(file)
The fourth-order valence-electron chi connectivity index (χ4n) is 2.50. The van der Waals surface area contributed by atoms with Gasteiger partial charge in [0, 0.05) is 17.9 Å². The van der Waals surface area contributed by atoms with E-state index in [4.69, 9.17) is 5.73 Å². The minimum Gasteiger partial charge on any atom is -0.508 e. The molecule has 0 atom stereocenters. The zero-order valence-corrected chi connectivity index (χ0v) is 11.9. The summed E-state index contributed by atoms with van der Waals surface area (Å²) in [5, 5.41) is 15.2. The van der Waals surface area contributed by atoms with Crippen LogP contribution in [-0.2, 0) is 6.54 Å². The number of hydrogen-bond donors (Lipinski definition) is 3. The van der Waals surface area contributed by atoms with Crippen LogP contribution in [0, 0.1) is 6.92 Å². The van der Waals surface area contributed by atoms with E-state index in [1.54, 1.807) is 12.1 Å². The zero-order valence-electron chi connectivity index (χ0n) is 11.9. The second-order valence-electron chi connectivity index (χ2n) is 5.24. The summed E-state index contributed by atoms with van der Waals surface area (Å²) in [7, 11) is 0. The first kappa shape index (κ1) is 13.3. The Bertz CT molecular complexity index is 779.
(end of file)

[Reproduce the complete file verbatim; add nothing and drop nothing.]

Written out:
The fourth-order valence-electron chi connectivity index (χ4n) is 2.50. The van der Waals surface area contributed by atoms with Gasteiger partial charge in [0, 0.05) is 17.9 Å². The van der Waals surface area contributed by atoms with E-state index in [4.69, 9.17) is 5.73 Å². The minimum Gasteiger partial charge on any atom is -0.508 e. The molecule has 0 atom stereocenters. The zero-order valence-corrected chi connectivity index (χ0v) is 11.9. The summed E-state index contributed by atoms with van der Waals surface area (Å²) in [5, 5.41) is 15.2. The van der Waals surface area contributed by atoms with Crippen LogP contribution in [-0.2, 0) is 6.54 Å². The number of hydrogen-bond donors (Lipinski definition) is 3. The van der Waals surface area contributed by atoms with Crippen LogP contribution in [0, 0.1) is 6.92 Å². The van der Waals surface area contributed by atoms with E-state index in [1.54, 1.807) is 12.1 Å². The zero-order valence-electron chi connectivity index (χ0n) is 11.9. The second-order valence-electron chi connectivity index (χ2n) is 5.24. The summed E-state index contributed by atoms with van der Waals surface area (Å²) in [7, 11) is 0. The first kappa shape index (κ1) is 13.3. The Bertz CT molecular complexity index is 779.